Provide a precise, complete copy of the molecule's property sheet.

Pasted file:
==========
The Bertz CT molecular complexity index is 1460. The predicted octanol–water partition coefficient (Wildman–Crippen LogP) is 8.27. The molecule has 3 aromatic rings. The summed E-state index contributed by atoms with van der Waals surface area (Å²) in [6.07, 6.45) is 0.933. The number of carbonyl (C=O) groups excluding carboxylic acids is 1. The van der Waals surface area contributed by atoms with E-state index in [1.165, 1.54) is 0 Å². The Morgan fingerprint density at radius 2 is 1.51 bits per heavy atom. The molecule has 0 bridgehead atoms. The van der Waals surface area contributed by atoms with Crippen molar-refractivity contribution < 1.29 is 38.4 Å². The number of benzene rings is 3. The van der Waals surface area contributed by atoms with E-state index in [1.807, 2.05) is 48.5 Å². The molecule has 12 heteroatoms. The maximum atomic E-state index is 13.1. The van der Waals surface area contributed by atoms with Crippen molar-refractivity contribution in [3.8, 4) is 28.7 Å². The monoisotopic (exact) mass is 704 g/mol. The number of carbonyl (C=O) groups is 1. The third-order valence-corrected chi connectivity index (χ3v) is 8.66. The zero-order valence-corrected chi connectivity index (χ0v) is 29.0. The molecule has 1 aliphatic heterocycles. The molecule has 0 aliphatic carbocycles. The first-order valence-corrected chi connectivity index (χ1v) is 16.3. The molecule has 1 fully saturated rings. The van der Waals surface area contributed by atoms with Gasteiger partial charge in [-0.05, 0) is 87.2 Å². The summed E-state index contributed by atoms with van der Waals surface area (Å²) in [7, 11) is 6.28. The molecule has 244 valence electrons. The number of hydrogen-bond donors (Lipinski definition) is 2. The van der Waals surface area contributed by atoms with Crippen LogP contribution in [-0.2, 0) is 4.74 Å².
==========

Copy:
The Bertz CT molecular complexity index is 1460. The predicted octanol–water partition coefficient (Wildman–Crippen LogP) is 8.27. The molecule has 3 aromatic rings. The summed E-state index contributed by atoms with van der Waals surface area (Å²) in [6.07, 6.45) is 0.933. The number of carbonyl (C=O) groups excluding carboxylic acids is 1. The van der Waals surface area contributed by atoms with E-state index in [1.165, 1.54) is 0 Å². The Morgan fingerprint density at radius 2 is 1.51 bits per heavy atom. The molecule has 0 bridgehead atoms. The van der Waals surface area contributed by atoms with Crippen molar-refractivity contribution < 1.29 is 38.4 Å². The number of benzene rings is 3. The van der Waals surface area contributed by atoms with E-state index in [1.807, 2.05) is 48.5 Å². The molecule has 12 heteroatoms. The maximum atomic E-state index is 13.1. The van der Waals surface area contributed by atoms with Crippen molar-refractivity contribution in [3.8, 4) is 28.7 Å². The monoisotopic (exact) mass is 704 g/mol. The number of carbonyl (C=O) groups is 1. The third-order valence-corrected chi connectivity index (χ3v) is 8.66. The zero-order valence-corrected chi connectivity index (χ0v) is 29.0. The molecule has 1 aliphatic heterocycles. The molecule has 0 aliphatic carbocycles. The first-order valence-corrected chi connectivity index (χ1v) is 16.3. The molecule has 1 fully saturated rings. The van der Waals surface area contributed by atoms with Gasteiger partial charge in [-0.05, 0) is 87.2 Å². The summed E-state index contributed by atoms with van der Waals surface area (Å²) in [7, 11) is 6.28. The molecule has 244 valence electrons. The number of hydrogen-bond donors (Lipinski definition) is 2. The van der Waals surface area contributed by atoms with Crippen LogP contribution in [-0.2, 0) is 4.74 Å².